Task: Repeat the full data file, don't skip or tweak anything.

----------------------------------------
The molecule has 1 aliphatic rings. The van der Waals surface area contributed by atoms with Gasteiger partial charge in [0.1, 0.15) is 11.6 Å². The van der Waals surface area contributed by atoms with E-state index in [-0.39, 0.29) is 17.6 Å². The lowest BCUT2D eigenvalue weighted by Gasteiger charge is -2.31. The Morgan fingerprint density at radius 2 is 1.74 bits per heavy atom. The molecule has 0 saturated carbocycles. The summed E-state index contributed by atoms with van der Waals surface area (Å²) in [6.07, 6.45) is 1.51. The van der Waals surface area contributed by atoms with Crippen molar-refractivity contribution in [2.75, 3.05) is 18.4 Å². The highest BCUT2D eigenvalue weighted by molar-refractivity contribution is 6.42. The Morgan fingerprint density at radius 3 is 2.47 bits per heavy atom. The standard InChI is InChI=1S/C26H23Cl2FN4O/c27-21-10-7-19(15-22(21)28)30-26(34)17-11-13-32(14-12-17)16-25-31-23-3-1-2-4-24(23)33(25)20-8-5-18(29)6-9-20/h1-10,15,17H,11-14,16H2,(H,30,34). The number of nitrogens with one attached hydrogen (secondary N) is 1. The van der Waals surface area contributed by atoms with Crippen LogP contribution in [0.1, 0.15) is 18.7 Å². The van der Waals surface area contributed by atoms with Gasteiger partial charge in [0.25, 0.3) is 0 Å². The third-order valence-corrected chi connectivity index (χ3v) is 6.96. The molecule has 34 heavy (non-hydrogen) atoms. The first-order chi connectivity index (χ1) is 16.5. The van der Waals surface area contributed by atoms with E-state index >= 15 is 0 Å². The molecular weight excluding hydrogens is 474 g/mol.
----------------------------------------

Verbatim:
The molecule has 1 aliphatic rings. The van der Waals surface area contributed by atoms with Gasteiger partial charge in [0.1, 0.15) is 11.6 Å². The van der Waals surface area contributed by atoms with E-state index in [-0.39, 0.29) is 17.6 Å². The lowest BCUT2D eigenvalue weighted by Gasteiger charge is -2.31. The Morgan fingerprint density at radius 2 is 1.74 bits per heavy atom. The molecule has 0 saturated carbocycles. The summed E-state index contributed by atoms with van der Waals surface area (Å²) in [6.07, 6.45) is 1.51. The van der Waals surface area contributed by atoms with Crippen molar-refractivity contribution in [2.75, 3.05) is 18.4 Å². The highest BCUT2D eigenvalue weighted by molar-refractivity contribution is 6.42. The Morgan fingerprint density at radius 3 is 2.47 bits per heavy atom. The standard InChI is InChI=1S/C26H23Cl2FN4O/c27-21-10-7-19(15-22(21)28)30-26(34)17-11-13-32(14-12-17)16-25-31-23-3-1-2-4-24(23)33(25)20-8-5-18(29)6-9-20/h1-10,15,17H,11-14,16H2,(H,30,34). The number of nitrogens with one attached hydrogen (secondary N) is 1. The van der Waals surface area contributed by atoms with Crippen LogP contribution in [0.1, 0.15) is 18.7 Å². The van der Waals surface area contributed by atoms with Gasteiger partial charge in [0.25, 0.3) is 0 Å². The third-order valence-corrected chi connectivity index (χ3v) is 6.96. The molecule has 34 heavy (non-hydrogen) atoms. The first-order chi connectivity index (χ1) is 16.5. The van der Waals surface area contributed by atoms with E-state index >= 15 is 0 Å². The molecular weight excluding hydrogens is 474 g/mol.